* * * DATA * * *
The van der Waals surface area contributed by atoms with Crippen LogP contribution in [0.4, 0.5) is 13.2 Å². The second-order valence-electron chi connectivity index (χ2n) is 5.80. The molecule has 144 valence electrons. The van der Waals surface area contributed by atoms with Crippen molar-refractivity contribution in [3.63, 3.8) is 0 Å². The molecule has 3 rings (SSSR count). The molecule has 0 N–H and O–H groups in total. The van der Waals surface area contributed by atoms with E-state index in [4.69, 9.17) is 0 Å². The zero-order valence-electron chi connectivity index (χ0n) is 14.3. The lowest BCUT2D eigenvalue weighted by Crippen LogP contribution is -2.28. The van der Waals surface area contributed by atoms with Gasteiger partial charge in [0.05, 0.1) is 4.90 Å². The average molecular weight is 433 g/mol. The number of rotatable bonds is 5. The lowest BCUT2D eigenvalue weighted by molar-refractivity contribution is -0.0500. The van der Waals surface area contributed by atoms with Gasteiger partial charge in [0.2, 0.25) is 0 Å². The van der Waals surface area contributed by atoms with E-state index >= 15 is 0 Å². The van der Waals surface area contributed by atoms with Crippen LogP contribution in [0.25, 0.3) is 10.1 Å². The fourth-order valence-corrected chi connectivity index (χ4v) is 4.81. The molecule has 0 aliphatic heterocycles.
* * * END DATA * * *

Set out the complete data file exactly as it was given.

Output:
The van der Waals surface area contributed by atoms with Crippen LogP contribution in [0.4, 0.5) is 13.2 Å². The second-order valence-electron chi connectivity index (χ2n) is 5.80. The molecule has 144 valence electrons. The van der Waals surface area contributed by atoms with Crippen molar-refractivity contribution in [3.63, 3.8) is 0 Å². The molecule has 3 rings (SSSR count). The molecule has 0 N–H and O–H groups in total. The van der Waals surface area contributed by atoms with E-state index in [4.69, 9.17) is 0 Å². The zero-order valence-electron chi connectivity index (χ0n) is 14.3. The lowest BCUT2D eigenvalue weighted by Crippen LogP contribution is -2.28. The van der Waals surface area contributed by atoms with Gasteiger partial charge in [0.05, 0.1) is 4.90 Å². The average molecular weight is 433 g/mol. The number of rotatable bonds is 5. The lowest BCUT2D eigenvalue weighted by molar-refractivity contribution is -0.0500. The van der Waals surface area contributed by atoms with Gasteiger partial charge in [0.2, 0.25) is 0 Å². The van der Waals surface area contributed by atoms with E-state index >= 15 is 0 Å². The van der Waals surface area contributed by atoms with Crippen LogP contribution in [0.25, 0.3) is 10.1 Å². The fourth-order valence-corrected chi connectivity index (χ4v) is 4.81. The molecule has 0 aliphatic heterocycles.